Applications for the 2021-2022 Fellowship are currently open. Resume review will begin on May 4, 2021 and continue until the position is filled. Due to the COVID-19 situation, interviews will be conducted remotely. We anticipate that the new Fellow will start work in mid-August.
With support from alumnus John A. Lowe III, Williams Libraries is launching a new Fellowship program. The John A. Lowe III ’73 Special Collections Fellowship is designed to promote diversity in the library profession by introducing recent Williams graduates from underrepresented groups to a career in Special Collections librarianship.
The Lowe Fellowship is a one-year position at Williams Libraries. During their year fellows are introduced to a wide variety of professional activities in archives and rare book libraries, to professional development opportunities, and (optionally) to developing a portfolio for application to a graduate program in Library Science or an allied profession.
Williams College has profoundly transformed its student body in terms of socioeconomic status, ethnicity, and nationality, among other areas. Our expectation is that the successful candidate will excel at working in a community that is broadly diverse with regard to race, ethnicity, socioeconomic status, gender, nationality, sexual orientation, and religion.
Applicants must be a recent Williams graduate, having completed their bachelors degree within the previous five years. In their application, applicants are requested to address their interest in a career in Special Collections or Rare Book Librarianship, or Archives. Applicants are also requested to address how they will promote the fellowship’s goal of increasing diversity in the library profession, whether that be through race/ethnicity, first-generation college graduate status, disability status, or another underrepresented identity.
In addition to pay of $19/hour and benefits, the Library will provide professional support including career mentorship, and an annual allowance of $2,000 for professional development expenses. This position is full-time at 37.5 hours per week.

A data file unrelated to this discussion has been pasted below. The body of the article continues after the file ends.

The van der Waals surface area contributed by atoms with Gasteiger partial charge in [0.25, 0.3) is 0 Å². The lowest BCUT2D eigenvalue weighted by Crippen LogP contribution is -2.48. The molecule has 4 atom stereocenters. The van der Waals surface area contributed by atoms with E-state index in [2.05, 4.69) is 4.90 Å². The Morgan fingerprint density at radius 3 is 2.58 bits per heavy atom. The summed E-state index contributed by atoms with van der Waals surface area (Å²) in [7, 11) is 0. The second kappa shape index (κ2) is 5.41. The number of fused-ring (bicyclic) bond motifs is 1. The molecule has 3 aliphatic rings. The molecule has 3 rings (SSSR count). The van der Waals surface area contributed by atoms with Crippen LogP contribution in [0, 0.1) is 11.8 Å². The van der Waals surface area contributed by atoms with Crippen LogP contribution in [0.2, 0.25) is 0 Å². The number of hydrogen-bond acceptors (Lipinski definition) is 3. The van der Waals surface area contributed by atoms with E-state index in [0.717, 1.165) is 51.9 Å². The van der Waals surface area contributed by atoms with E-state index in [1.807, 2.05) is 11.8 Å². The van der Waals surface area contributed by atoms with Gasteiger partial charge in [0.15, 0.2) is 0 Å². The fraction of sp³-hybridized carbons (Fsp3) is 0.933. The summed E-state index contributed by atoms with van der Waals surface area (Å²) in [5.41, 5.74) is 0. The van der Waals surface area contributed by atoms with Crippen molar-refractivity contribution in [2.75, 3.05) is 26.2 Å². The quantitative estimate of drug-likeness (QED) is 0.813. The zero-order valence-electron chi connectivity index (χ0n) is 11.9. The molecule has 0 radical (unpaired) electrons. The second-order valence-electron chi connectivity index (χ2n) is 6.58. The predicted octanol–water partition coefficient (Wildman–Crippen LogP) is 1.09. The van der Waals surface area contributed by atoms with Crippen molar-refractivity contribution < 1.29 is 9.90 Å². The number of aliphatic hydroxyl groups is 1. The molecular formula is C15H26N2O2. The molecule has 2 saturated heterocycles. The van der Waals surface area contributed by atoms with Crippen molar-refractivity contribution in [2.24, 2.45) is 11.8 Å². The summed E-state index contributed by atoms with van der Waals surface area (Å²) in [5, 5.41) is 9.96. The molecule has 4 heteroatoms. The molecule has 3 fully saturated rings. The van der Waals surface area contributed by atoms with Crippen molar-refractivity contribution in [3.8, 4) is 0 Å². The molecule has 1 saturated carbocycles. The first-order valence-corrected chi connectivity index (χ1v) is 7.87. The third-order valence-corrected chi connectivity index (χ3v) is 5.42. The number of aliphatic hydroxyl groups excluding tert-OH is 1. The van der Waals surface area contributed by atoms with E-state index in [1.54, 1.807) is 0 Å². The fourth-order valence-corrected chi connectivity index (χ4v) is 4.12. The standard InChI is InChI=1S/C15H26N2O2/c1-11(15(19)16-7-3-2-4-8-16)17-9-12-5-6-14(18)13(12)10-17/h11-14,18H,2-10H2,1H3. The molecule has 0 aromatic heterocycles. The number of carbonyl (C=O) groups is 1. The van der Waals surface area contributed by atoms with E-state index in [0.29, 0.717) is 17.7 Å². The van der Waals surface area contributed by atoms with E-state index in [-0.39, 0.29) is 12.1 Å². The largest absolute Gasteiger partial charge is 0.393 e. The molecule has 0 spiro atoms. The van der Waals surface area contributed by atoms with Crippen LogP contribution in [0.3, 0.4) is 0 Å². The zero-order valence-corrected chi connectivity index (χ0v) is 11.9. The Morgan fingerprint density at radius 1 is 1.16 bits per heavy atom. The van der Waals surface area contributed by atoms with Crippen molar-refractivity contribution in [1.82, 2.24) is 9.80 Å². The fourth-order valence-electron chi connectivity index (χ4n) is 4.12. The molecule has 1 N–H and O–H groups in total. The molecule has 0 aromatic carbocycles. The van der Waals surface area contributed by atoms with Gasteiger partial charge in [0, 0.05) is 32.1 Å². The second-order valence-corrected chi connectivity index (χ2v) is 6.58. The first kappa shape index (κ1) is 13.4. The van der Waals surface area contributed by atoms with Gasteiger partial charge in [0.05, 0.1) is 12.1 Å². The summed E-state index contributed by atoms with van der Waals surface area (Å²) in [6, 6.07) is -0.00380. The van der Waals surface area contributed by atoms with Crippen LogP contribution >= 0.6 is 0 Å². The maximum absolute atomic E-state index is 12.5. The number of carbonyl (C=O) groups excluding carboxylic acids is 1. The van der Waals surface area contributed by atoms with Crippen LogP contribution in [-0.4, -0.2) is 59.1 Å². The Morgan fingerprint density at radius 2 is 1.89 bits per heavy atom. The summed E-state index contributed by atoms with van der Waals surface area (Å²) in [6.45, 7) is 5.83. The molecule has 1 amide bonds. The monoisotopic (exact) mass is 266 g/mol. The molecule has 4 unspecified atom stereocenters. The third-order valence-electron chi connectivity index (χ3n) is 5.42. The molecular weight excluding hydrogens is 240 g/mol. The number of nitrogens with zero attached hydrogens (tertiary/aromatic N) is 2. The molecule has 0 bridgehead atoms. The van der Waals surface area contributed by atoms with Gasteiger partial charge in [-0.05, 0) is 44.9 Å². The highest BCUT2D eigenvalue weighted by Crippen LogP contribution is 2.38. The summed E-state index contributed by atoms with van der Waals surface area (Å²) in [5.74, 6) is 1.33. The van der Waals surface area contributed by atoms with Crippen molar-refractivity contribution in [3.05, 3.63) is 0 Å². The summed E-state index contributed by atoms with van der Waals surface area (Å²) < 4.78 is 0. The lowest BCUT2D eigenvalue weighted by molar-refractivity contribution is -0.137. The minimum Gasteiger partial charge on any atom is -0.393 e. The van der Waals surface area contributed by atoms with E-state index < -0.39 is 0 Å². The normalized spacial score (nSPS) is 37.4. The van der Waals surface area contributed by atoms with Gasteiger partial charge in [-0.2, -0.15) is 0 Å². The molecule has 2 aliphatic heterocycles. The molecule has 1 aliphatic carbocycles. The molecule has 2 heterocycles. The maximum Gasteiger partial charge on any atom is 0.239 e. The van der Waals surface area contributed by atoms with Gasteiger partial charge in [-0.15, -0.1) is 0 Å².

- Performs outreach and serves as a liaison to Campus student groups.
- Assists in the preparation of exhibitions using rare and special collections.
- Assists Special Collections staff by researching complex reference queries.
- Surveys Special Collections materials to provide a baseline level of intellectual and physical control. Rehouses material as appropriate. Rearranges material as appropriate. Creates records in ArchivesSpace and Alma that adhere to national standards.
- Assists in the maintenance of order of collections by accurately and efficiently shelving and retrieving material from the stacks.
- With guidance from professional librarians and archivists, explores their interest in a career as a librarian or archivist.
- Participate in committees, task forces, or other groups, to develop professionally and contribute to the management of Williams Libraries.
Akhir Stewart ’17 (2020-2021 fellow)
Over the course of her fellowship, Akhir has worked to increase the visibility of underrepresented voices in Williams’ archive by conducting interviews for the Oral History Project, assisting in the organization of the Sterling A. Brown collection, and highlighting the achievements of women and people of color related to the College on Wikipedia. She also collaborated with the Committee of Diversity and Community in (re)writing the history of Williams.
Jane Tekin ’19 (2019-2020 fellow)
During her fellowship, Jane has worked primarily on organizing a collection of several thousand stereoscope views, ranging in topic from life on plantations in the American south to the World Wars. She has additionally worked on social media posts, interlibrary loan services, and reference queries. She also contributed to processing the library’s new collection of zines, and participated in instruction sessions.
Aramis Sanchez ’17 (2018-2019 fellow)
During his time as a fellow, Aramis helped professor Rhon Manigault-Bryant curate an exhibit for the Africana Studies department’s 20th anniversary. He also got his hands on unprocessed collections, learning to describe materials using archival standards. In addition, he created an inventory of the audiovisual material held in Special Collections in preparation for its potential digitization.
Aramis is an ALA Spectrum Scholar currently studying Library Science at the University of North Carolina at Chapel Hill and works in research and instruction at Wilson Library. Moving from his time as a fellow to a grad student working at a much larger special collections department, he really appreciates the experience and attention that he received as a Lowe Fellow.